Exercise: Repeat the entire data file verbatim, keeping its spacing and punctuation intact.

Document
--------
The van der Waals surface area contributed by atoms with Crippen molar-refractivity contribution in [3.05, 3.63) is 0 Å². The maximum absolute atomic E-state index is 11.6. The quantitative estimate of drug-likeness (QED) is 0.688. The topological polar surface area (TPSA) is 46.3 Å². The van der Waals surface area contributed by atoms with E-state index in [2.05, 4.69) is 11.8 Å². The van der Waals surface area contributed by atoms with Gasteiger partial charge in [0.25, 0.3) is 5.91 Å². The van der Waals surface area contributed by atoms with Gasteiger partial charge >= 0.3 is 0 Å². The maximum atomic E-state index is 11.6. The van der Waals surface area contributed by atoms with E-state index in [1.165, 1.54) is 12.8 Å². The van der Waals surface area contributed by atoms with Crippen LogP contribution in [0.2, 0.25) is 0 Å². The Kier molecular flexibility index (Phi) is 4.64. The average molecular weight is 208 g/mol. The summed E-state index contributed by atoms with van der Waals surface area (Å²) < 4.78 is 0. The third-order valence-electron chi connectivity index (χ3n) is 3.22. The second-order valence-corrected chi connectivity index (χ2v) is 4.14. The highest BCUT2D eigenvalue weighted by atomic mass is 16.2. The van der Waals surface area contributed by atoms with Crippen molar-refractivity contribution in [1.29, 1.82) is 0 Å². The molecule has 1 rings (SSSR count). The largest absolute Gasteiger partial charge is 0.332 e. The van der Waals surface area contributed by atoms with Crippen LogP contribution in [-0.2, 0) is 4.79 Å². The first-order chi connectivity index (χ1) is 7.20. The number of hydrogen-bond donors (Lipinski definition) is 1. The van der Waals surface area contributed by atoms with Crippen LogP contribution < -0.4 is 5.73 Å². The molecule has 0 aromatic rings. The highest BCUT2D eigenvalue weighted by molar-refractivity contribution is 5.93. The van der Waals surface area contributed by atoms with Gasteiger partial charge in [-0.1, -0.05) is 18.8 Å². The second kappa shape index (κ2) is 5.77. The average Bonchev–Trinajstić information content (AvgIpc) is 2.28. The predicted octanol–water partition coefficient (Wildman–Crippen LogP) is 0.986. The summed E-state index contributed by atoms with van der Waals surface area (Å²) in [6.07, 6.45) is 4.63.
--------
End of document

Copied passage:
The van der Waals surface area contributed by atoms with Crippen molar-refractivity contribution in [3.05, 3.63) is 0 Å². The maximum absolute atomic E-state index is 11.6. The quantitative estimate of drug-likeness (QED) is 0.688. The topological polar surface area (TPSA) is 46.3 Å². The van der Waals surface area contributed by atoms with E-state index in [2.05, 4.69) is 11.8 Å². The van der Waals surface area contributed by atoms with Gasteiger partial charge in [0.25, 0.3) is 5.91 Å². The van der Waals surface area contributed by atoms with Gasteiger partial charge >= 0.3 is 0 Å². The maximum atomic E-state index is 11.6. The van der Waals surface area contributed by atoms with E-state index in [1.165, 1.54) is 12.8 Å². The van der Waals surface area contributed by atoms with Crippen LogP contribution in [0.2, 0.25) is 0 Å². The Kier molecular flexibility index (Phi) is 4.64. The average molecular weight is 208 g/mol. The summed E-state index contributed by atoms with van der Waals surface area (Å²) < 4.78 is 0. The third-order valence-electron chi connectivity index (χ3n) is 3.22. The second-order valence-corrected chi connectivity index (χ2v) is 4.14. The highest BCUT2D eigenvalue weighted by atomic mass is 16.2. The van der Waals surface area contributed by atoms with Crippen molar-refractivity contribution in [1.29, 1.82) is 0 Å². The molecule has 1 rings (SSSR count). The largest absolute Gasteiger partial charge is 0.332 e. The van der Waals surface area contributed by atoms with Crippen LogP contribution in [-0.2, 0) is 4.79 Å². The first-order chi connectivity index (χ1) is 7.20. The number of hydrogen-bond donors (Lipinski definition) is 1. The van der Waals surface area contributed by atoms with Crippen LogP contribution < -0.4 is 5.73 Å². The molecule has 0 aromatic rings. The highest BCUT2D eigenvalue weighted by molar-refractivity contribution is 5.93. The van der Waals surface area contributed by atoms with Gasteiger partial charge in [-0.1, -0.05) is 18.8 Å². The second kappa shape index (κ2) is 5.77. The average Bonchev–Trinajstić information content (AvgIpc) is 2.28. The predicted octanol–water partition coefficient (Wildman–Crippen LogP) is 0.986. The summed E-state index contributed by atoms with van der Waals surface area (Å²) in [6.07, 6.45) is 4.63.